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Saturday, Apr. 30, 2016

Gray Matter: Mayo Clinic a Midwest jewel

Monday, January 16, 2006

It's always interesting  to see the ideas used to promote our rural area as a great place to live, which it certainly is! As we watch country homes being built, re-modeled or restored, we know that folks are paying attention. 

In recent weeks I've come to realize that there is an additional asset to our location which is sometimes overlooked.  I am referring to the fact that we live only a half-day's drive from one of the top-ranking medical institutions in the entire world --  the Mayo Clinic, Rochester, Minn.

Mayo connections, for both my husband's family and mine, go back a long way.  His father took a younger brother there in 1919, on the advice of a Cherokee doctor.  They diagnosed  tuberculosis of the spine, and the lad became one of  the first patients on which pioneering surgeons performed a successful bone fusion. Years later, I worked briefly in their editorial department.  But let me assure you there are many reasons beyond these personal associations which color my opinion.  For one example, a young friend of ours recently developed a painful hip condition diagnosed locally as  a common arthritic problem requiring routine hip replacement.  For several reasons, her age in particular, she sought a second opinion at Mayo.  There, through the combined efforts and extensive experience of their orthopedic specialists, it was determined that her problem actually stemmed from what amounted to a birth defect.  As the ball component of her hip joint met the socket at an improper angle, it had prematurely worn away the protective cartilage.  At that point, a member of the Mayo staff, who does nothing but correct hip joints malformed from birth, performed the proper repair.  The results have been remarkable.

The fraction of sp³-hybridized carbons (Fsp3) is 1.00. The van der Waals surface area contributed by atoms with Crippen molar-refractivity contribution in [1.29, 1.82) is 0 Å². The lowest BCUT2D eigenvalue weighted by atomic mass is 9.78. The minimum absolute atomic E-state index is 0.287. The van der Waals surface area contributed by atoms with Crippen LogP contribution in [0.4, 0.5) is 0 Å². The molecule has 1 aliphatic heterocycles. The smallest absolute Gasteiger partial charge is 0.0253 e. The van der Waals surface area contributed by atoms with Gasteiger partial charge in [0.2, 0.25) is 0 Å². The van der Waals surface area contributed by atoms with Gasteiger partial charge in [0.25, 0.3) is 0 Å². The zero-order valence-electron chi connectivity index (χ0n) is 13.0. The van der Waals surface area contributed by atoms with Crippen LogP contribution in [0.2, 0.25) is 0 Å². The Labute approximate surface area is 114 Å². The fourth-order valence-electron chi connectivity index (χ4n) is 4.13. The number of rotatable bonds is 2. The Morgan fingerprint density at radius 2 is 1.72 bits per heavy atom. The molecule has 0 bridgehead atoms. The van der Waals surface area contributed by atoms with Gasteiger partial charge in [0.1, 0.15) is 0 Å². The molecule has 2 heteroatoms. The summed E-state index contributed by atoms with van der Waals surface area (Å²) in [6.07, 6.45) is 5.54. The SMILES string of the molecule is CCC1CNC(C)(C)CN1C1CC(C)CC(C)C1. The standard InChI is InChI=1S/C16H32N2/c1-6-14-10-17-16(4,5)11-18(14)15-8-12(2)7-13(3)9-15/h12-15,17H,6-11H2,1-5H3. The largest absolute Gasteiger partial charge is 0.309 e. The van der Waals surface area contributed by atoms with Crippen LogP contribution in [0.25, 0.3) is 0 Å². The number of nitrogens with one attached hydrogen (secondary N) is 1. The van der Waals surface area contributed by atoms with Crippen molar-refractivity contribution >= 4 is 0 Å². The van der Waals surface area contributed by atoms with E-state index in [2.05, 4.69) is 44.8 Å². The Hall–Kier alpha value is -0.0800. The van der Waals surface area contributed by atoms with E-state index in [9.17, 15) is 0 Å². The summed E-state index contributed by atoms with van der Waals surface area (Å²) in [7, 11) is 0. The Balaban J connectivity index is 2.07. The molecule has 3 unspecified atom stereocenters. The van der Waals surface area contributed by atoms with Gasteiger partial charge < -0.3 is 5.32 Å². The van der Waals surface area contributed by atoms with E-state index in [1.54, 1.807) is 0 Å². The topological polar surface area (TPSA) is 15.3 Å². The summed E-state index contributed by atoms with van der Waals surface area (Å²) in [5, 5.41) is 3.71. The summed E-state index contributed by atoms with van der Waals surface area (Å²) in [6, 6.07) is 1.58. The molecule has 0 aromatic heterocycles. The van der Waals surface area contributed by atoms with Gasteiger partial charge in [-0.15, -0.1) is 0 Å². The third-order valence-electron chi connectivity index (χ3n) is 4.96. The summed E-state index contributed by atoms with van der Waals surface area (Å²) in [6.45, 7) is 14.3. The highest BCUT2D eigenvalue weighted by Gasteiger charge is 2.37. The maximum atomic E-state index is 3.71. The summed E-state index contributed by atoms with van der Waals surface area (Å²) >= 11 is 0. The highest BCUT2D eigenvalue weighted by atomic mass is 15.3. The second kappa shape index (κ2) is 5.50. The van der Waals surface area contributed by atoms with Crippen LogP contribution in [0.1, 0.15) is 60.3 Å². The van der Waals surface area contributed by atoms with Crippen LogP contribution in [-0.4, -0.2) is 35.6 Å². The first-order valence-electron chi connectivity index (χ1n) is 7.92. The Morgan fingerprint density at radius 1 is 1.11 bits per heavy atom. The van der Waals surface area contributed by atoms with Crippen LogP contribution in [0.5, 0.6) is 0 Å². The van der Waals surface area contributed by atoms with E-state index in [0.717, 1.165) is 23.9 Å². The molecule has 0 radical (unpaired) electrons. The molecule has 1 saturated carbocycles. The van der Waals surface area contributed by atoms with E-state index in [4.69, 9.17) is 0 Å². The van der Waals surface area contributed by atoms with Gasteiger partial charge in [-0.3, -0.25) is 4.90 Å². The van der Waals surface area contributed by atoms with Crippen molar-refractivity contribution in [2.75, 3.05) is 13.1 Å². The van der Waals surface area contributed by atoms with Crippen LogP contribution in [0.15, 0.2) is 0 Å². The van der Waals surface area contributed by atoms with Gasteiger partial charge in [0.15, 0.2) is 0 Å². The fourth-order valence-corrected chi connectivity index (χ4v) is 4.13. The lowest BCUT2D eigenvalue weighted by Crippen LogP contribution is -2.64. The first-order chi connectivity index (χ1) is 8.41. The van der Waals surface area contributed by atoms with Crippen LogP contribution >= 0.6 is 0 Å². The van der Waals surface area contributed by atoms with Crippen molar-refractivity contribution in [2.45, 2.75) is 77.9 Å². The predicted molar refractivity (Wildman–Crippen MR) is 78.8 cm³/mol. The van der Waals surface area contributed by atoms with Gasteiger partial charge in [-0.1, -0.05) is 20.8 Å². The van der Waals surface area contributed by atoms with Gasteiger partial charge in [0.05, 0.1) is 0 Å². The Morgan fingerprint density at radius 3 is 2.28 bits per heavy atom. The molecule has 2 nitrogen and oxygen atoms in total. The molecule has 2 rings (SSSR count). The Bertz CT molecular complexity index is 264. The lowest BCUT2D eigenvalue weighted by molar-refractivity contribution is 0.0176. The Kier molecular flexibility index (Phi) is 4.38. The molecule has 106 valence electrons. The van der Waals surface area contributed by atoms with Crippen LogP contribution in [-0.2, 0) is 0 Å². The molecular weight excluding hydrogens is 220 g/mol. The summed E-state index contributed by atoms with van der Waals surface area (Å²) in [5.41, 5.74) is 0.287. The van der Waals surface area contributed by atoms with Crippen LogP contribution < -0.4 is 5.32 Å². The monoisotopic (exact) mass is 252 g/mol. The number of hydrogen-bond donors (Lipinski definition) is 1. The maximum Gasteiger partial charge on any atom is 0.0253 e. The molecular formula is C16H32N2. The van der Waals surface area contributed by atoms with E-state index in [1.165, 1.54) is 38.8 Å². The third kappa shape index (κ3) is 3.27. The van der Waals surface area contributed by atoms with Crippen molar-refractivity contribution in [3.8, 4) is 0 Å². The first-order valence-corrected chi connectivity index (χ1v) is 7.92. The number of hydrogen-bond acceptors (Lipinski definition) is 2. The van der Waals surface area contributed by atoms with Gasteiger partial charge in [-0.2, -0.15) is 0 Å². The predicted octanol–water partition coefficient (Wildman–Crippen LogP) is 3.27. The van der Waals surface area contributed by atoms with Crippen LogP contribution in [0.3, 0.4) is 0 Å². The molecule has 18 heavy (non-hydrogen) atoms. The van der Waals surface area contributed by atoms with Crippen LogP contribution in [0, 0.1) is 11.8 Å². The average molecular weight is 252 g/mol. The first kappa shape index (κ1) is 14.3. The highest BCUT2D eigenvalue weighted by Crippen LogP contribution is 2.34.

In addition to the expert medical attention, there is still another aspect of the clinic to recommend it.  I have heard it described as " the caring work ethic of the Upper Midwest" and I think we "Upper- Midwesterners" appreciate that.  From the moment you step up to the Admissions Desk to your last stop at the Business Office, you always feel that they care.  In addition to the doctors, nurses, secretaries and social workers, there is an incredible cadre of volunteers who assist the patients in every conceivable way.  

Please understand, I am not recommending the Mayo Clinic for everyone; it is not that kind of place.  But when an unusual situation occurs, how comforting it is to know that the world's best care is really just "up the road". 

Over the years, our favorite family doctor has referred us to Mayo when he thought it advisable.  Several times I have heard him say,  "I always learn something from my patient's experience there."  So you see, in addition to its being beneficial for a patient, the proximity of this world-famed institution  is an advantage for area physicians, as well.  This, to me, is a sort of double-barreled advantage of our location which should not be overlooked.